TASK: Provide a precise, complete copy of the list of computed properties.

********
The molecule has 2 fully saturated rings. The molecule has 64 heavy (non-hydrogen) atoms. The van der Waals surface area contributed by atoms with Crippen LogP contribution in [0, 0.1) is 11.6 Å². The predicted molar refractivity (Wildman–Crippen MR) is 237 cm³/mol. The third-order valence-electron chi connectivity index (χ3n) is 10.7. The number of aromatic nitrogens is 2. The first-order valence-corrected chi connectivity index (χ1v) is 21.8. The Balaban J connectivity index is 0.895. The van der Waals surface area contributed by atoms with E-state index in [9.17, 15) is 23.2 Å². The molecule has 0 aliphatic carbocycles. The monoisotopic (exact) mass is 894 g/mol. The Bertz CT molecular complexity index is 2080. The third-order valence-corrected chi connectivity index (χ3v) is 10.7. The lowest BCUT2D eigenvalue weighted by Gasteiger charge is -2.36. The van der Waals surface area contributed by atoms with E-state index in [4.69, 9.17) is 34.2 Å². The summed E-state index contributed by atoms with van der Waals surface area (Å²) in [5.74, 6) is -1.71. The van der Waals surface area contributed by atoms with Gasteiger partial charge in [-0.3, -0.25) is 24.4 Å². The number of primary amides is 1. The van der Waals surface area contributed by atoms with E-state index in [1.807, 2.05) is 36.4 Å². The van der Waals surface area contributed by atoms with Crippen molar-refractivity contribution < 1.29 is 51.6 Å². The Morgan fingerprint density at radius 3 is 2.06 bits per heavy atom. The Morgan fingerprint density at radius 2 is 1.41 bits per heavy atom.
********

The molecule has 2 fully saturated rings. The molecule has 64 heavy (non-hydrogen) atoms. The van der Waals surface area contributed by atoms with Crippen LogP contribution in [0, 0.1) is 11.6 Å². The predicted molar refractivity (Wildman–Crippen MR) is 237 cm³/mol. The third-order valence-electron chi connectivity index (χ3n) is 10.7. The number of aromatic nitrogens is 2. The first-order valence-corrected chi connectivity index (χ1v) is 21.8. The Balaban J connectivity index is 0.895. The van der Waals surface area contributed by atoms with E-state index in [9.17, 15) is 23.2 Å². The molecule has 0 aliphatic carbocycles. The monoisotopic (exact) mass is 894 g/mol. The Bertz CT molecular complexity index is 2080. The third-order valence-corrected chi connectivity index (χ3v) is 10.7. The lowest BCUT2D eigenvalue weighted by Gasteiger charge is -2.36. The van der Waals surface area contributed by atoms with E-state index in [4.69, 9.17) is 34.2 Å². The summed E-state index contributed by atoms with van der Waals surface area (Å²) in [5.74, 6) is -1.71. The van der Waals surface area contributed by atoms with Gasteiger partial charge in [-0.3, -0.25) is 24.4 Å². The number of primary amides is 1. The van der Waals surface area contributed by atoms with E-state index in [1.807, 2.05) is 36.4 Å². The van der Waals surface area contributed by atoms with Crippen molar-refractivity contribution < 1.29 is 51.6 Å². The Morgan fingerprint density at radius 3 is 2.06 bits per heavy atom. The Morgan fingerprint density at radius 2 is 1.41 bits per heavy atom.